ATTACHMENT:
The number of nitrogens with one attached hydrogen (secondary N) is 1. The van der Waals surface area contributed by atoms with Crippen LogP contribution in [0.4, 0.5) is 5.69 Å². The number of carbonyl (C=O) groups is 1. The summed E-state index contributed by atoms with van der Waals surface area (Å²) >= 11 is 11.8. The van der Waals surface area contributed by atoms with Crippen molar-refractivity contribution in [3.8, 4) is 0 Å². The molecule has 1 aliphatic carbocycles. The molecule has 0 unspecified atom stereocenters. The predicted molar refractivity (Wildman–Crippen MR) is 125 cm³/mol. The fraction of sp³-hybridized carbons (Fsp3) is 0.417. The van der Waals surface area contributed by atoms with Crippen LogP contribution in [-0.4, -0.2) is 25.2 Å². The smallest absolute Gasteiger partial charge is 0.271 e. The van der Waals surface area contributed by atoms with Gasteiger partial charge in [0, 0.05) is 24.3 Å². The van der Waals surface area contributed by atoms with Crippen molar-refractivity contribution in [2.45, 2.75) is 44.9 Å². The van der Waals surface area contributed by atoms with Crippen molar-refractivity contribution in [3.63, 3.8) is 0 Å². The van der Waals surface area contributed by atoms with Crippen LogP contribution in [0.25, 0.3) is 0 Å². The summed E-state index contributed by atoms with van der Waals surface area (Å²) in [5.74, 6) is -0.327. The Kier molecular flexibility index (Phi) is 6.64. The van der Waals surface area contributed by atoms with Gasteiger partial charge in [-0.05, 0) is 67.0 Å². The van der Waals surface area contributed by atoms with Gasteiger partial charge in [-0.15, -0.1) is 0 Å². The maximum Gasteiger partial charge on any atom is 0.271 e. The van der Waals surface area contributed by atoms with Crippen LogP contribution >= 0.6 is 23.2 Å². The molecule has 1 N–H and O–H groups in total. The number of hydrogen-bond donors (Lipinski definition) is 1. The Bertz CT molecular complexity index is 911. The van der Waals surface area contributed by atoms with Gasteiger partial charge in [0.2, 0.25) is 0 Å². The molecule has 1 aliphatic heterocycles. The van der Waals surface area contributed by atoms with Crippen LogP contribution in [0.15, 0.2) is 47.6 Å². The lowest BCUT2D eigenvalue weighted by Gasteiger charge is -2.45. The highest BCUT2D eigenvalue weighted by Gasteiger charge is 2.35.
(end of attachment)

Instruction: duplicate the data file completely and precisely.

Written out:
The number of nitrogens with one attached hydrogen (secondary N) is 1. The van der Waals surface area contributed by atoms with Crippen LogP contribution in [0.4, 0.5) is 5.69 Å². The number of carbonyl (C=O) groups is 1. The summed E-state index contributed by atoms with van der Waals surface area (Å²) >= 11 is 11.8. The van der Waals surface area contributed by atoms with Crippen molar-refractivity contribution in [3.8, 4) is 0 Å². The molecule has 1 aliphatic carbocycles. The molecule has 0 unspecified atom stereocenters. The predicted molar refractivity (Wildman–Crippen MR) is 125 cm³/mol. The fraction of sp³-hybridized carbons (Fsp3) is 0.417. The van der Waals surface area contributed by atoms with Crippen LogP contribution in [-0.4, -0.2) is 25.2 Å². The smallest absolute Gasteiger partial charge is 0.271 e. The van der Waals surface area contributed by atoms with Gasteiger partial charge in [0, 0.05) is 24.3 Å². The van der Waals surface area contributed by atoms with Crippen molar-refractivity contribution in [2.45, 2.75) is 44.9 Å². The van der Waals surface area contributed by atoms with Crippen molar-refractivity contribution in [3.63, 3.8) is 0 Å². The van der Waals surface area contributed by atoms with Crippen LogP contribution in [0.25, 0.3) is 0 Å². The summed E-state index contributed by atoms with van der Waals surface area (Å²) in [5.74, 6) is -0.327. The Kier molecular flexibility index (Phi) is 6.64. The van der Waals surface area contributed by atoms with Gasteiger partial charge in [-0.05, 0) is 67.0 Å². The van der Waals surface area contributed by atoms with Gasteiger partial charge in [-0.15, -0.1) is 0 Å². The maximum Gasteiger partial charge on any atom is 0.271 e. The van der Waals surface area contributed by atoms with Crippen LogP contribution >= 0.6 is 23.2 Å². The molecule has 1 N–H and O–H groups in total. The number of hydrogen-bond donors (Lipinski definition) is 1. The Bertz CT molecular complexity index is 911. The van der Waals surface area contributed by atoms with Gasteiger partial charge in [0.2, 0.25) is 0 Å². The molecule has 1 aliphatic heterocycles. The van der Waals surface area contributed by atoms with Crippen LogP contribution in [0.15, 0.2) is 47.6 Å². The lowest BCUT2D eigenvalue weighted by Gasteiger charge is -2.45. The highest BCUT2D eigenvalue weighted by Gasteiger charge is 2.35.